Meditation is not like falling asleep, though it is easy enough to fall asleep during meditation. That’s one of the pitfalls of the practice: meditation tries to simultaneously focus and quiet the mind, and if we miss the mark the mind can sometimes just turn itself off completely and put us to sleep. It happens.
The deeper we go into meditation, the more awake and aware we feel, and the less subjective the experience seems. Go all the way out to nirvikalpa samadhi — nondual awareness — and the sense of a subjective self doing an activity disappears entirely. One is there and not there, because the distinction between there and not there becomes unimportant, and disappears. That’s impossible to describe, because any description will automatically impose a duality on it.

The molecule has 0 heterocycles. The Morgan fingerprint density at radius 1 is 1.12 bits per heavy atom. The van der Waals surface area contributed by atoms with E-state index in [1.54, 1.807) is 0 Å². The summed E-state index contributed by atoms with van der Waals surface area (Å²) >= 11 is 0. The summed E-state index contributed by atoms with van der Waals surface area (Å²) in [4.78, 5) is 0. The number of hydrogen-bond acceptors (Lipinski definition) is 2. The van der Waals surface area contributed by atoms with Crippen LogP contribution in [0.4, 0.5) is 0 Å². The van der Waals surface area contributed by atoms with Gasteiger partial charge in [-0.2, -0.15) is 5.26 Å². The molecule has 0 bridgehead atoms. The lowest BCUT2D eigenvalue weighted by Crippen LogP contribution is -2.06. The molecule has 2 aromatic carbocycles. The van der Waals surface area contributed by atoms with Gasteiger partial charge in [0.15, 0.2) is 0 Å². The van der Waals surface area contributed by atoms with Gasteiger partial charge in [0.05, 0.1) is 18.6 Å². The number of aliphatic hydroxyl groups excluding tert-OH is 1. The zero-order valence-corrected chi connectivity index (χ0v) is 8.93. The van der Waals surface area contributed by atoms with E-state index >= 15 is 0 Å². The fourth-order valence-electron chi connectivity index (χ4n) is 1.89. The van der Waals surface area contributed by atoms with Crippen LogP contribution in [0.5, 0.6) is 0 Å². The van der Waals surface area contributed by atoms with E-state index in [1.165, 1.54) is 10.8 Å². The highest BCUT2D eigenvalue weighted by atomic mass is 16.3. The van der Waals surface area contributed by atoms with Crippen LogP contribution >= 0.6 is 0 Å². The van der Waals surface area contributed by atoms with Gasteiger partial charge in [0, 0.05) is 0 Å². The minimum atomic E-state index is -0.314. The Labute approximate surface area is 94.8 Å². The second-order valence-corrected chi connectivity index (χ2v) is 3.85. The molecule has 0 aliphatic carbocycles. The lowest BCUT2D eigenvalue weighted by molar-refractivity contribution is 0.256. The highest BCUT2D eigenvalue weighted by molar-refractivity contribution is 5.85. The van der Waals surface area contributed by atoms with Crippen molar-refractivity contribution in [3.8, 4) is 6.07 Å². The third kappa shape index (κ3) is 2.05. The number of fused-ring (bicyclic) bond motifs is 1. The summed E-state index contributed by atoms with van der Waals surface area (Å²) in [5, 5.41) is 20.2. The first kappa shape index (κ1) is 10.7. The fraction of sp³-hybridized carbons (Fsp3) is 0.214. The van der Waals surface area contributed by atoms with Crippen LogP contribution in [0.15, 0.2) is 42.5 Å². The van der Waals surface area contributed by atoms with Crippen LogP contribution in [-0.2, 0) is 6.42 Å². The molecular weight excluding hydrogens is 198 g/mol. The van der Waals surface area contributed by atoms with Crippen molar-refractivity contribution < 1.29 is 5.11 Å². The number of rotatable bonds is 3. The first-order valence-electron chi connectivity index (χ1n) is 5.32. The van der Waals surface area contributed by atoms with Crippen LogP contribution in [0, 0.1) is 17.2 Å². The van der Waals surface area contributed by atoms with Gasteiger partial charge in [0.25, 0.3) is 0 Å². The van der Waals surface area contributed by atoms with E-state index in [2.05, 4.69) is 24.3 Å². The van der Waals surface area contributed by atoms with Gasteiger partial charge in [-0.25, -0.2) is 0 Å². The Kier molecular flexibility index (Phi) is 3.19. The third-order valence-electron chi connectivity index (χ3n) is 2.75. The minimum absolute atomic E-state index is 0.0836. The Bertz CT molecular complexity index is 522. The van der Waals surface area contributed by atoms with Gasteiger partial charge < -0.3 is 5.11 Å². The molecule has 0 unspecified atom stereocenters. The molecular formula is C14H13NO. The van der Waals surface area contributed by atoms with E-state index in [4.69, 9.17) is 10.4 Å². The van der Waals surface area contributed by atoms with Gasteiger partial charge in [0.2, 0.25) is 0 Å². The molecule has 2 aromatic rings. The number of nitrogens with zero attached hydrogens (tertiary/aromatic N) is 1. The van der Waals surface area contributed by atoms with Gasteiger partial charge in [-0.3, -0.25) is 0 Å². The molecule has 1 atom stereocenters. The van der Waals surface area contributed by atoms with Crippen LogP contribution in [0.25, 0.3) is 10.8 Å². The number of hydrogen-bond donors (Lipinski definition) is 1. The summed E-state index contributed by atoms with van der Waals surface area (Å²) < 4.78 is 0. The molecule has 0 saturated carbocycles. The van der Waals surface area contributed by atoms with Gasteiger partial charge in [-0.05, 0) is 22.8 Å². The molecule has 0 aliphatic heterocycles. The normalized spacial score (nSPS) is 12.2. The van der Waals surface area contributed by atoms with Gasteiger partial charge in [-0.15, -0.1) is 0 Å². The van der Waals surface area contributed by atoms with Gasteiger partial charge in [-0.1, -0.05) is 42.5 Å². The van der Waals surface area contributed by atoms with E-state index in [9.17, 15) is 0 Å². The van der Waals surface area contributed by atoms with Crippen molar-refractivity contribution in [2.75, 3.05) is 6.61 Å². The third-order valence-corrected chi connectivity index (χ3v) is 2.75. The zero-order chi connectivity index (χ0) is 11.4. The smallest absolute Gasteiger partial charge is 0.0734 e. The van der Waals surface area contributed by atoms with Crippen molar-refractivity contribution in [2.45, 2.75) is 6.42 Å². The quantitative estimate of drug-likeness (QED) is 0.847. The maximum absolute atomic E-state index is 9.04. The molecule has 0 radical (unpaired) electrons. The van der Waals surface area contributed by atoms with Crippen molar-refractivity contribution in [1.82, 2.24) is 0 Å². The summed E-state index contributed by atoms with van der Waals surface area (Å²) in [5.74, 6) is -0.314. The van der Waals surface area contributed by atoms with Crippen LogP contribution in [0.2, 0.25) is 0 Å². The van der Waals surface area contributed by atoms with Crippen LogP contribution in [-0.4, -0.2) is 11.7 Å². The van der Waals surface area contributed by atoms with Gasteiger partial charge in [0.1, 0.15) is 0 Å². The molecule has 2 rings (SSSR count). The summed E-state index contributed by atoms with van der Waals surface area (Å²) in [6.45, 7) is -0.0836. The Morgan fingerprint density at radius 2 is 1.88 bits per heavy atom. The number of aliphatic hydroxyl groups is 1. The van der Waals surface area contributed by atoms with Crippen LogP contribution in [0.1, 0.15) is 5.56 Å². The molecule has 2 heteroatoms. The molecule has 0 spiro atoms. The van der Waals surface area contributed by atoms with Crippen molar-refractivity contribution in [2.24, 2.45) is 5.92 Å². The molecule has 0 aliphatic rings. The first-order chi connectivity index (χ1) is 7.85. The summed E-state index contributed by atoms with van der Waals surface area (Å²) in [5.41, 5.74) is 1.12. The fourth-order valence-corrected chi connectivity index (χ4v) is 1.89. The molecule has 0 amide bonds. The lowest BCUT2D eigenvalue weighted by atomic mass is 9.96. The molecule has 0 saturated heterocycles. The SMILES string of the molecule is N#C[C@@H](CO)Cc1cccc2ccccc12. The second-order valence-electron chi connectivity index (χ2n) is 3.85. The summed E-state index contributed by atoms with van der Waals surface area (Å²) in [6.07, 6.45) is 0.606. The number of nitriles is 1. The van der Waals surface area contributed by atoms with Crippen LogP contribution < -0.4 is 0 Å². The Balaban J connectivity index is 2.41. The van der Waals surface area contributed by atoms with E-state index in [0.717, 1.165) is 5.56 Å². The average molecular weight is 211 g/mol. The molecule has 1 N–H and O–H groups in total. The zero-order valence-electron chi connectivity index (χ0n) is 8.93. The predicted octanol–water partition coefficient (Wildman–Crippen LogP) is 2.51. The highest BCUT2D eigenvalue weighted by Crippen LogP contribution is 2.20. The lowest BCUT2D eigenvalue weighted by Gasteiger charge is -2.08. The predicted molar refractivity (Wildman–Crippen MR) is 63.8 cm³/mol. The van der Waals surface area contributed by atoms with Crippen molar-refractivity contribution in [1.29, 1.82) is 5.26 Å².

But as I’ve said before, this is not what the finger is pointing at. Meditation is a practice, not a thing in itself. We don’t meditate to have experiences, as though we’re putting trophies on a shelf. We meditate so we know what a calm, peaceful, unmoved mind feels like, so that as we go out into the world we can bring that calm, peaceful, unmoved mind with us.